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Embracing Change: PEFNC supports legislation eliminating state charter school cap

Written by Featured Organization on 03 February 2011.

RALEIGH (February 2, 2011) – Lifting North Carolina's charter school cap will help more than 20,000 families waiting for a charter school opening and allow charters to be created in 53 counties that currently do not have one, Darrell Allison, President of Parents for Educational Freedom in North Carolina, said Tuesday morning.

Allison spoke before the Senate Education/Higher Education Committee, which is considering legislation eliminating the state's cap of 100 charter schools. Similar to public schools, charter schools are allowed more creative freedom to increase academic performance. Currently there are 99 charters across the state.

"In light of the high demand for such an option, coupled with the scarcity of schools for far too many of our families, Parents for Educational Freedom in North Carolina believes the elimination of the cap would be an adequate response to such issues – especially when you look at the fact that three states that border North Carolina [Georgia, South Carolina and Virginia] have taken similar positions by not having a cap on charter schools."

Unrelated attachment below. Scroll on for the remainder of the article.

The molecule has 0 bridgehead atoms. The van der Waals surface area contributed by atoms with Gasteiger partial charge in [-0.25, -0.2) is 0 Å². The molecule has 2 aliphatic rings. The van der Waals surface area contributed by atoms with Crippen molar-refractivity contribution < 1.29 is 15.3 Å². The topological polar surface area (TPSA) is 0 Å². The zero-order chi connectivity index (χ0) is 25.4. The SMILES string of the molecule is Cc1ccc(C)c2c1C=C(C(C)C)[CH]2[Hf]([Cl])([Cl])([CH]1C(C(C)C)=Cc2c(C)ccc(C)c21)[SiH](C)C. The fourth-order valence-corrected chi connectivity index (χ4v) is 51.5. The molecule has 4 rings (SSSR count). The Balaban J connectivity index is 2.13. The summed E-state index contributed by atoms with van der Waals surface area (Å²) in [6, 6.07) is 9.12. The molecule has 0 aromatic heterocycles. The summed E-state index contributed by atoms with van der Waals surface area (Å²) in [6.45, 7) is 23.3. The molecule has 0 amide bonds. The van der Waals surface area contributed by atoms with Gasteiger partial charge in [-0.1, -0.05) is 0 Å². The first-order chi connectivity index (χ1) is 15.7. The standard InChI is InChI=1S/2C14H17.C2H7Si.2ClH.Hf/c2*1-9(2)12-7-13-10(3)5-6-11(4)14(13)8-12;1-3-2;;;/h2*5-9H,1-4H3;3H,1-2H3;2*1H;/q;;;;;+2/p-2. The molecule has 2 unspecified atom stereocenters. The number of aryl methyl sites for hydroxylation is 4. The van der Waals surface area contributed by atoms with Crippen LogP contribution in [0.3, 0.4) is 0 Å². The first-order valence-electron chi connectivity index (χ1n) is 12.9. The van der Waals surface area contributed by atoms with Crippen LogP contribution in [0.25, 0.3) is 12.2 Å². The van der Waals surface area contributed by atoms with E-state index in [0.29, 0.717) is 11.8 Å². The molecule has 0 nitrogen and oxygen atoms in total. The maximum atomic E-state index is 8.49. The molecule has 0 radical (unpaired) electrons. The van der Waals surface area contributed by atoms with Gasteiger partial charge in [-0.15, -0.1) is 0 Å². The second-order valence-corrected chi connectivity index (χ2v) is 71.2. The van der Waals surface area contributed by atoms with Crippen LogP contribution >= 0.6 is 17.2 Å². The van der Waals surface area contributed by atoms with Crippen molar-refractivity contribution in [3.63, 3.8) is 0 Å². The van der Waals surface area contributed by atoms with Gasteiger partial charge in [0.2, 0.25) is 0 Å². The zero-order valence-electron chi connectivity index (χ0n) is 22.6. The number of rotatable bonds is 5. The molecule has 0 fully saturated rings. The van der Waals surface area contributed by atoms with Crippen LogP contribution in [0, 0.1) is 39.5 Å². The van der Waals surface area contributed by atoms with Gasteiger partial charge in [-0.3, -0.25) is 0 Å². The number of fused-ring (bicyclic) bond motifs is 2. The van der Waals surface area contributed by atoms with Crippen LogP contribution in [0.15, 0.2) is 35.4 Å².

The bill, proposed by Sen. Richard Stevens (R-Wake), includes creating an 11-member independent commission overseeing all charter schools, utilize lottery funds for charters, allow public schools to be converted into charters and allow state funds to be used to purchase property for charter schools.

"We want more charter schools in North Carolina, that's the bottom line," Stevens said. "We want parents to have choice, and that's our objective."

The proposed measures would benefit parents like Karen Sutton, a Charlotte mother who for two years has been on a charter school waiting list for her daughter, who will attend middle school in the fall. She asked the committee to eliminate the cap "to support parents like me."

"I want her to be in the best environment for her education, her needs, her learning style," she said. "And I think a charter school close to our house, that's known for high academic standards, that is the environment I want her to continue in."

Tuesday's meeting follows a late-January PEFNC event where over 700 people attended a forum supporting school choice. During the forum, Sen. Malcolm Graham (D-Mecklenburg), a member of the Committee on Education/Higher Education, stressed the importance of creating a different education delivery system.

Parents for Educational Freedom in North Carolina

4900 Falls of Neuse Road, Suite 155